The decrease in tangible book sales is partly attributed to less books being printed. Bowker reports that 304,912 books were produced by traditional publishers in 2013 compared to 309,957 in 2012.
The non-traditional publishing sector was hit the hardest due to the rise of public domain and indie authors switching to digital. The print industries output for 2013 was projected at 1,108,183 titles, a decrease of 46% from its production of 2,042,840 titles in 2012 and a dramatic reverse from its 55% growth in 2012 over 2011.
It is very interesting to see the multitude of factors that make up that 1% decline in the print industry. Public domain titles such as Sherlock Holmes, Pride and Prejudice and Moby Dick are all available for free online, but in the stores they range from $5-$29 a pop.
Publishers and self-publishers are having a love affair with eBooks. Ever since Amazon announced that digital editions were selling at a 3:1 ratio over print books, people took notice. A new report states that 84% of publishers will be making eBooks this year and 62% stated that eBook quality was the most paramount concern.
Big and medium sized publishers are in an advantageous position with in-house tools that make digitizing a book fairly easy. For everyone else, there is seldom an off-the-shelf solution to generate a proper table of contents, use industry standard fonts, employ proper margins or convert it from one format to another. All publishers need to insure their books are formatted correctly in order to not alienate readers.
The survey results highlight many of the concerns that publishers have with going digital. It takes about what online bookstore people have the most success with and what formats are most popular.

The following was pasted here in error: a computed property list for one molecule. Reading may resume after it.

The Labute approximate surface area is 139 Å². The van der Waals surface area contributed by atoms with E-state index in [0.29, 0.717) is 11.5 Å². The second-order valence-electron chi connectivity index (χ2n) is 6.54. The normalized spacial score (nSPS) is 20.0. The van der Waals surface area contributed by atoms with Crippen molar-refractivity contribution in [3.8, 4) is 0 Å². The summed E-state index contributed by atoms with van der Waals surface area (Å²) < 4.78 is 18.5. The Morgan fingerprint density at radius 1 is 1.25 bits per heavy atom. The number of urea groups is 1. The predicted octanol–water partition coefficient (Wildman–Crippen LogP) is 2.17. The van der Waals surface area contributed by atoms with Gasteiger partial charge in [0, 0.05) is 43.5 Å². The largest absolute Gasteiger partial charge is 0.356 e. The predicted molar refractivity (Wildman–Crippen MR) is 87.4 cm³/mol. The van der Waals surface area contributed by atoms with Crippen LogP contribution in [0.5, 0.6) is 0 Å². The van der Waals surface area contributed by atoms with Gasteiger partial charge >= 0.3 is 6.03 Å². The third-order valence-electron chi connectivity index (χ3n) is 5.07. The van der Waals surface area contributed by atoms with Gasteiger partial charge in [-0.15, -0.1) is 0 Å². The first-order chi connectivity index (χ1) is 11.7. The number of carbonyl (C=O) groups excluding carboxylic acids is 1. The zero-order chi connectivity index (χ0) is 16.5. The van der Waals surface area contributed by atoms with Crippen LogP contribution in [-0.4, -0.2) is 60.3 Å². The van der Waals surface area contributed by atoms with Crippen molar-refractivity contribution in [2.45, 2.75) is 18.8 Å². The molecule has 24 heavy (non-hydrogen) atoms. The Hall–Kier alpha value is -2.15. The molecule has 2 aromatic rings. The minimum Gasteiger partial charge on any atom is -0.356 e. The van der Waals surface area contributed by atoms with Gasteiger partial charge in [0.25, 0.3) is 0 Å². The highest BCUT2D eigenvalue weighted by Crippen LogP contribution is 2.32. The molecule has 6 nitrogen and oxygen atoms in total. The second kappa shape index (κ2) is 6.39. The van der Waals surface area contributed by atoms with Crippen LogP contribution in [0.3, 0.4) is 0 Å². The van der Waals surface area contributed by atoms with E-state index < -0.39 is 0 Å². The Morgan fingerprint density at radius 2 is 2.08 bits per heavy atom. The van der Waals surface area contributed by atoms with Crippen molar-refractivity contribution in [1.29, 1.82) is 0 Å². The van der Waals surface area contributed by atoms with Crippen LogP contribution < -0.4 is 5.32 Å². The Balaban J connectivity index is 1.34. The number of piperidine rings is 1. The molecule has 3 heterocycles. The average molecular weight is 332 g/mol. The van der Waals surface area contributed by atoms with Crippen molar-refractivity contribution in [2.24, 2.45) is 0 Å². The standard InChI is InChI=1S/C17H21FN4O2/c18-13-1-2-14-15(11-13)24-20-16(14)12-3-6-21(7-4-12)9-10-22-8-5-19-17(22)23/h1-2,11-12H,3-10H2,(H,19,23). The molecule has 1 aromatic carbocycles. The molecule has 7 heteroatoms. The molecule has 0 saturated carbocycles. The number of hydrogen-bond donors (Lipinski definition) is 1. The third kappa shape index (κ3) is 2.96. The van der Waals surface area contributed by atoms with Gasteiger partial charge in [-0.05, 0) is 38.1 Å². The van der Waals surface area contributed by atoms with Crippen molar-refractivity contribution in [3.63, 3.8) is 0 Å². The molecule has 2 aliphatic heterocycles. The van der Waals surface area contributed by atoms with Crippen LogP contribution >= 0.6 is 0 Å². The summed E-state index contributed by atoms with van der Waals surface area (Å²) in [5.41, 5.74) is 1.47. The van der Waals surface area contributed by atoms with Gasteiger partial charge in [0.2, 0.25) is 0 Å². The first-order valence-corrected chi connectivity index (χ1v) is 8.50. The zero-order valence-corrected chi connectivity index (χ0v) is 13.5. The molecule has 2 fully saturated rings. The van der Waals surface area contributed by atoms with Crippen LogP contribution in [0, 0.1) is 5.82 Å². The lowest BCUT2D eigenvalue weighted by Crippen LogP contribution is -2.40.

O’Reilly Media, which originally developed Safari Books Online, is now the sole owner of the company, after purchasing Pearson’s 50% stake in the former joint venture. Safari will not have to consult an equity stake partner anymore and will be able to fast track any type of development they want to pursue.
Safari, launched 13 years ago with 600 titles, is an online content platform success story. Today, the company’s more than 1,000,000 active users can choose from over 25,000 books and 10,000 hours of video training from 200 publishers and other content providers. While Safari initially focused on technology content, it now covers business and design topics, as well.
How is Safari different from other online bookstores? They have been pioneering the online subscription model for a very long time. They also have videos, short form content, and evolving manuscripts from O’Reilly Media and other publishers including Addison-Wesley, Prentice Hall, Peachpit, John Wiley & Sons, Microsoft Press, Adobe Press, Cisco Press, Manning Publications, Packt, SAS Publishing, IBM Press, FT Press and Focal Press. You could say that Safari is known for having a high degree of geek cred, but certainly won’t appeal to your average Hunger Games reader.
Many people use Safari because they have a ton of obscure content that is not available anymore else. If you are unable to find any results on Google, try Safari, they normally have it.
Amazon has penned an open letter on their website which spells out their mentality in approaching the ongoing Hachette eBook dispute. They primarily contend that selling eBooks at the $9.9 price point sells more copies and garners more money than titles that retail for $14.99.